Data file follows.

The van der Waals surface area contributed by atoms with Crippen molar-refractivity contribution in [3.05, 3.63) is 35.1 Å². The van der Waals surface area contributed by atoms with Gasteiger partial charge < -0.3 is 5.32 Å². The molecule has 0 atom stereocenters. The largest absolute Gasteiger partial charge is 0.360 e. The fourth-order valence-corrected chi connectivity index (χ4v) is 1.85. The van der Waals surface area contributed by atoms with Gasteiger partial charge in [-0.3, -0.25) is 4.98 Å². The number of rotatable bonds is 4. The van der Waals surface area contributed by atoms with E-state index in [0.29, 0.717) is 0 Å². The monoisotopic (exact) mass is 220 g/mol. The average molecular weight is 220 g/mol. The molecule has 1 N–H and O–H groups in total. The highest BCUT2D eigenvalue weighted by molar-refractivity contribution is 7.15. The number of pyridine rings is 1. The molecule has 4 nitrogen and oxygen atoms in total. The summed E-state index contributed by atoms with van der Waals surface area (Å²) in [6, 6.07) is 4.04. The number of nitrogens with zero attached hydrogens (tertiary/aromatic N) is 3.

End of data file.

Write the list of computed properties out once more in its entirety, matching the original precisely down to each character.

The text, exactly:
The van der Waals surface area contributed by atoms with Crippen molar-refractivity contribution in [3.05, 3.63) is 35.1 Å². The van der Waals surface area contributed by atoms with Gasteiger partial charge < -0.3 is 5.32 Å². The molecule has 0 atom stereocenters. The largest absolute Gasteiger partial charge is 0.360 e. The fourth-order valence-corrected chi connectivity index (χ4v) is 1.85. The van der Waals surface area contributed by atoms with Gasteiger partial charge in [-0.3, -0.25) is 4.98 Å². The number of rotatable bonds is 4. The van der Waals surface area contributed by atoms with E-state index in [0.29, 0.717) is 0 Å². The monoisotopic (exact) mass is 220 g/mol. The average molecular weight is 220 g/mol. The molecule has 1 N–H and O–H groups in total. The highest BCUT2D eigenvalue weighted by molar-refractivity contribution is 7.15. The number of pyridine rings is 1. The molecule has 4 nitrogen and oxygen atoms in total. The summed E-state index contributed by atoms with van der Waals surface area (Å²) in [6, 6.07) is 4.04. The number of nitrogens with zero attached hydrogens (tertiary/aromatic N) is 3.